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|Title:||The importance of soil carbon and nitrogen for amelioration of acid sulphate soils|
|Citation:||Soil Use and Management, 2016; 32(1):97-105|
|P. S. Michael, R. W. Fitzpatrick, R. J. Reid|
|Abstract:||When exposed to air and adequate moisture, soils containing sulphides (sulphidic soils with pH > 4) become oxidized and generate sulphuric acid to form 'sulphuric soils' (pH < 4). Treatment of this acidity is undertaken by addition of lime. In this study, we investigated the effectiveness of adding plant organic matter, and simple carbon and nitrogen compounds, as alternatives to lime to sulphuric and sulphidic soils. In sulphuric soils under aerobic conditions, organic matter increased pH, the extent depending on the nitrogen content. Lucerne hay, which had the largest nitrogen content, increased the pH from 3.7 to 8.0, while pea straw and wheat straw effected smaller changes, in proportion to their respective nitrogen contents. Lucerne hay also caused the greatest reductions in soil redox potential and sulphate content, consistent with the action of sulphate-reducing bacteria. Similarly, incorporation of organic matter under aerobic conditions effectively prevented sulphidic soil acidification and reduced the redox potential and sulphate content. The individual effects of carbon and nitrogen compounds were then examined and compared to plant organic material. Glucose was ineffective at both small and large concentrations, while molasses increased the pH slightly to 4.6 and acetate to 5.9. None of these carbon compounds was as effective as complex organic matter. Nitrogen added alone as nitrate or ammonia had little or no effect on pH, whereas organic nitrogen in the form of urea caused the pH to rise to 6.3 and reduced the redox to less than 0 mV but had no significant effect on sulphate content.|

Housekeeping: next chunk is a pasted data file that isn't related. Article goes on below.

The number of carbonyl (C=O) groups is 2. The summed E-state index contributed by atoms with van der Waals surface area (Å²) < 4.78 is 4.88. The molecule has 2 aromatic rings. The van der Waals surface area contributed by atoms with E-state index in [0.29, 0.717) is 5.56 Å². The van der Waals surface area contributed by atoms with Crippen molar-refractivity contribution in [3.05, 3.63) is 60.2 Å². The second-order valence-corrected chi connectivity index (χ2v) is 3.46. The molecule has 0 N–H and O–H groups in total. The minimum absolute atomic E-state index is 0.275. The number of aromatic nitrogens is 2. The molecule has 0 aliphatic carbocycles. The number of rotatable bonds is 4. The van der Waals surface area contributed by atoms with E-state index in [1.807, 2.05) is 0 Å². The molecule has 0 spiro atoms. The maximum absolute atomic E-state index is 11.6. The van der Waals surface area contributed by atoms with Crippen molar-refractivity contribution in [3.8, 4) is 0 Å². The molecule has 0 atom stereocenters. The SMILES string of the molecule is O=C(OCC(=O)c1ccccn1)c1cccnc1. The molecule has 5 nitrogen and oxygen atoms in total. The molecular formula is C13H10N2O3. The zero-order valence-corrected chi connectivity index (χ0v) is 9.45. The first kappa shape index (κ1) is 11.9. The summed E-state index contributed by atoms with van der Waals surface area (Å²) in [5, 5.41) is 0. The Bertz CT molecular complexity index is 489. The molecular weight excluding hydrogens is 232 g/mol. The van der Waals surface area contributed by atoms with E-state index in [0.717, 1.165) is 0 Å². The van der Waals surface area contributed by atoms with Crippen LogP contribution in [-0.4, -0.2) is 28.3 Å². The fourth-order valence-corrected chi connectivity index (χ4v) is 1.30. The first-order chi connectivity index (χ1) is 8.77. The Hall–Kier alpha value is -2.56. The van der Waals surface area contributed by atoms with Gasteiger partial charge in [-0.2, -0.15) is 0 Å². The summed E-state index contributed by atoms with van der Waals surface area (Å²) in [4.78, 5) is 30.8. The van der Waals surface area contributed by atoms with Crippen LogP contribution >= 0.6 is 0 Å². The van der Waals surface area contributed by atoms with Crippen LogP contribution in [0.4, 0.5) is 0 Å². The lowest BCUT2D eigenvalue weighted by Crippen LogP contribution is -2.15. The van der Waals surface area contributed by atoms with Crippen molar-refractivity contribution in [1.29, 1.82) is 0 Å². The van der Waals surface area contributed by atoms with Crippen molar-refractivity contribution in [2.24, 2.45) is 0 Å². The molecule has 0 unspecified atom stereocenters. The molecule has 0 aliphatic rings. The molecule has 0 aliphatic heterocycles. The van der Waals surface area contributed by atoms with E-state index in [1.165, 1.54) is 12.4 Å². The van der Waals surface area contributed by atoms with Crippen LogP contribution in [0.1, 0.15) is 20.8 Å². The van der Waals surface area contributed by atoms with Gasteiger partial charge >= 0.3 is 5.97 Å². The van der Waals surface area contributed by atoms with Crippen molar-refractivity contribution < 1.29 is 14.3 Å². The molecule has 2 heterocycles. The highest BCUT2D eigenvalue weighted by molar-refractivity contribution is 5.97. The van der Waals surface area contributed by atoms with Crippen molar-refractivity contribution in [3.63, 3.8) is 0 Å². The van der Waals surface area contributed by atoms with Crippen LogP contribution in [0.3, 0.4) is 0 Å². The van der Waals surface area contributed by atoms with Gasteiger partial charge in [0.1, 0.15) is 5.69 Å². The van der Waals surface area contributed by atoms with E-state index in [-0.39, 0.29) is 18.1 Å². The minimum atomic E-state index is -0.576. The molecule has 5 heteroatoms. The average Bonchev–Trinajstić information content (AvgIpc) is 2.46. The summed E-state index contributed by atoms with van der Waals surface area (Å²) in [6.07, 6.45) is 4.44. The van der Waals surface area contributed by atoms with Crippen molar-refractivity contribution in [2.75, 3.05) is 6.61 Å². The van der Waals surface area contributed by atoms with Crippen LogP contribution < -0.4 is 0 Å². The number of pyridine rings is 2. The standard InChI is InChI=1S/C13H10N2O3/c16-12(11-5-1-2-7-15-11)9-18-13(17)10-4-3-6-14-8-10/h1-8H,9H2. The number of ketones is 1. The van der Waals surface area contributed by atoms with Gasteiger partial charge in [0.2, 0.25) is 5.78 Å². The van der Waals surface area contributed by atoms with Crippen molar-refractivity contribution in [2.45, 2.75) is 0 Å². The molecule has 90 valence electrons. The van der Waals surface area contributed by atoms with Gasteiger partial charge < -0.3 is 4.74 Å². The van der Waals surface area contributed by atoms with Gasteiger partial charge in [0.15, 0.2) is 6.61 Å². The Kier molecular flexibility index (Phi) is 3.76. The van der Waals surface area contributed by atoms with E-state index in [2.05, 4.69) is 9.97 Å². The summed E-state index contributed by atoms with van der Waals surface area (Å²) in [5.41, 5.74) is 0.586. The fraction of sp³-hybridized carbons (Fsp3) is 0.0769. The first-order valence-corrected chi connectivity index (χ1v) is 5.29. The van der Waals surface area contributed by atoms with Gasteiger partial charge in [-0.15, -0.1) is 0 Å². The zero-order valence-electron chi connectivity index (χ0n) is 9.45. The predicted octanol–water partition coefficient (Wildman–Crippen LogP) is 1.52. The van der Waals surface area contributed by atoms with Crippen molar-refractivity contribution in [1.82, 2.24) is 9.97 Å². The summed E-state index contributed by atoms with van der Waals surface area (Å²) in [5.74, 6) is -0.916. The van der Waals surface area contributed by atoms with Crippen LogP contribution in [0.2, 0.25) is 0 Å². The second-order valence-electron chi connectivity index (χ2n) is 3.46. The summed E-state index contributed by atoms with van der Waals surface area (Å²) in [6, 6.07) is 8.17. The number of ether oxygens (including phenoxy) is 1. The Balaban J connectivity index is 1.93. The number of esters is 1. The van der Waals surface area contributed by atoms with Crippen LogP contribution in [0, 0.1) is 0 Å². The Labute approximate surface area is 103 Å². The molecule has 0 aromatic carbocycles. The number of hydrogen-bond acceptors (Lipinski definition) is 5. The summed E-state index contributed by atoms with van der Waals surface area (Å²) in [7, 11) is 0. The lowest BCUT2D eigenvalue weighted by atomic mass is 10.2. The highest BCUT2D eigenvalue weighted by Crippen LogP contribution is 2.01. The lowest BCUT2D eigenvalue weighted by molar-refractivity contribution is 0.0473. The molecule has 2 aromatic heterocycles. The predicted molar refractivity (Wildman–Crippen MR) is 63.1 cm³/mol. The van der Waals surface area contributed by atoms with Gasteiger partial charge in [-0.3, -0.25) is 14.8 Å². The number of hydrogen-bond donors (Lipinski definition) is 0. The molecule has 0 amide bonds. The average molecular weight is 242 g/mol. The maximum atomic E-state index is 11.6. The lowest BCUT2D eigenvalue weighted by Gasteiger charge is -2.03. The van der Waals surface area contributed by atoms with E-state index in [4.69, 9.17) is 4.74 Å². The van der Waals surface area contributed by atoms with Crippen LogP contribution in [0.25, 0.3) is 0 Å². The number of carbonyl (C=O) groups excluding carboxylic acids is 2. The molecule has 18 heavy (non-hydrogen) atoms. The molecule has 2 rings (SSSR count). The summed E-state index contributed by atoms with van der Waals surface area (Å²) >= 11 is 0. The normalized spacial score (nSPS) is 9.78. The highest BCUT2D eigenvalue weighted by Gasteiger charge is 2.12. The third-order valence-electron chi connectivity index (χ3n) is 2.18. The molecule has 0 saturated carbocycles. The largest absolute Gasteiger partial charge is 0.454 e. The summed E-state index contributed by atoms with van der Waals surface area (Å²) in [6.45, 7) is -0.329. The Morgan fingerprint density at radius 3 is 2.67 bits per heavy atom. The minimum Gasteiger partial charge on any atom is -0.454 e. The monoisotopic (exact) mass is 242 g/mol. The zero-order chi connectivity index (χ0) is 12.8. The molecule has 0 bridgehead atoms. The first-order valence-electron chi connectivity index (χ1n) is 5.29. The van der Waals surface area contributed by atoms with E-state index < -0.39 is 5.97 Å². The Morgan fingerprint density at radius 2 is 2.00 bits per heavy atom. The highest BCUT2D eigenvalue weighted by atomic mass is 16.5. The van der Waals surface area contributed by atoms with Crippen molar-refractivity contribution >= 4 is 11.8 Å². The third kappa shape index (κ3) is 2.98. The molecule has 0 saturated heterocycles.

|Keywords:||Acidity; acid sulphate soils; simple carbon and nitrogen; complex organic matter; redox potential; acidity control; bioremediation|
|Rights:||© 2015 British Society of Soil Science|
|Appears in Collections:||Agriculture, Food and Wine publications|
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